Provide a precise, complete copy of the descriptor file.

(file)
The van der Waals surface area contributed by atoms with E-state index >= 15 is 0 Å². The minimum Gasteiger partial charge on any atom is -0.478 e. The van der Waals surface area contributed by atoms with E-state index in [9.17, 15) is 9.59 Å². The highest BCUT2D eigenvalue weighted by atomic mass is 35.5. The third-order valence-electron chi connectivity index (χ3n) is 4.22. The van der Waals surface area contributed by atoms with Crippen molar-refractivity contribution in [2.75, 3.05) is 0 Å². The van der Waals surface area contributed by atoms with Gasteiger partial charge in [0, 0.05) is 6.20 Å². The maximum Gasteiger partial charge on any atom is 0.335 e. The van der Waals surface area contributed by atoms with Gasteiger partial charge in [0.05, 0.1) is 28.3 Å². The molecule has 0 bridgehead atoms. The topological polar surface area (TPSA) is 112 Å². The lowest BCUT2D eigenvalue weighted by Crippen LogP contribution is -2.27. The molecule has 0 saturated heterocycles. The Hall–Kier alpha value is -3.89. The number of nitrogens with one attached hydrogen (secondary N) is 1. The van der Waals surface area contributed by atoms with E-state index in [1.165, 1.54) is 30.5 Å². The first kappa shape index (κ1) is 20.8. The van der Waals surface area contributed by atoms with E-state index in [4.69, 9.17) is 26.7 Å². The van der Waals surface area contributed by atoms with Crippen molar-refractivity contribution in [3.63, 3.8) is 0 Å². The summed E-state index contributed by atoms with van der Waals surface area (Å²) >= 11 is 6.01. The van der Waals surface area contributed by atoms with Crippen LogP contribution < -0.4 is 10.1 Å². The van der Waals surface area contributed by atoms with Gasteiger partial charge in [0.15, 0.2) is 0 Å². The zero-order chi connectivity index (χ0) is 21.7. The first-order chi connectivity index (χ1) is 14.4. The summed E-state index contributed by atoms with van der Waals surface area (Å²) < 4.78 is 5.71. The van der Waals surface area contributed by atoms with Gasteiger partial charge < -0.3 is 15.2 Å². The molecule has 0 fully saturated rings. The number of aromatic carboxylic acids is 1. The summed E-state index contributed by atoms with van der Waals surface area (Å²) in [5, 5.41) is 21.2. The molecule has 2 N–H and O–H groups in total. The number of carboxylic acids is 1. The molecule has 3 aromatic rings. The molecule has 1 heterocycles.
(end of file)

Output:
The van der Waals surface area contributed by atoms with E-state index >= 15 is 0 Å². The minimum Gasteiger partial charge on any atom is -0.478 e. The van der Waals surface area contributed by atoms with E-state index in [9.17, 15) is 9.59 Å². The highest BCUT2D eigenvalue weighted by atomic mass is 35.5. The third-order valence-electron chi connectivity index (χ3n) is 4.22. The van der Waals surface area contributed by atoms with Crippen molar-refractivity contribution in [2.75, 3.05) is 0 Å². The van der Waals surface area contributed by atoms with Gasteiger partial charge in [0, 0.05) is 6.20 Å². The maximum Gasteiger partial charge on any atom is 0.335 e. The van der Waals surface area contributed by atoms with Gasteiger partial charge in [0.05, 0.1) is 28.3 Å². The molecule has 0 bridgehead atoms. The topological polar surface area (TPSA) is 112 Å². The lowest BCUT2D eigenvalue weighted by Crippen LogP contribution is -2.27. The molecule has 0 saturated heterocycles. The Hall–Kier alpha value is -3.89. The number of nitrogens with one attached hydrogen (secondary N) is 1. The van der Waals surface area contributed by atoms with E-state index in [1.165, 1.54) is 30.5 Å². The first kappa shape index (κ1) is 20.8. The van der Waals surface area contributed by atoms with E-state index in [4.69, 9.17) is 26.7 Å². The van der Waals surface area contributed by atoms with Crippen molar-refractivity contribution in [3.63, 3.8) is 0 Å². The summed E-state index contributed by atoms with van der Waals surface area (Å²) >= 11 is 6.01. The van der Waals surface area contributed by atoms with Crippen LogP contribution < -0.4 is 10.1 Å². The van der Waals surface area contributed by atoms with Gasteiger partial charge in [0.15, 0.2) is 0 Å². The zero-order chi connectivity index (χ0) is 21.7. The first-order chi connectivity index (χ1) is 14.4. The summed E-state index contributed by atoms with van der Waals surface area (Å²) < 4.78 is 5.71. The van der Waals surface area contributed by atoms with Gasteiger partial charge < -0.3 is 15.2 Å². The molecule has 0 fully saturated rings. The number of aromatic carboxylic acids is 1. The summed E-state index contributed by atoms with van der Waals surface area (Å²) in [5, 5.41) is 21.2. The molecule has 2 N–H and O–H groups in total. The number of carboxylic acids is 1. The molecule has 3 aromatic rings. The molecule has 1 heterocycles.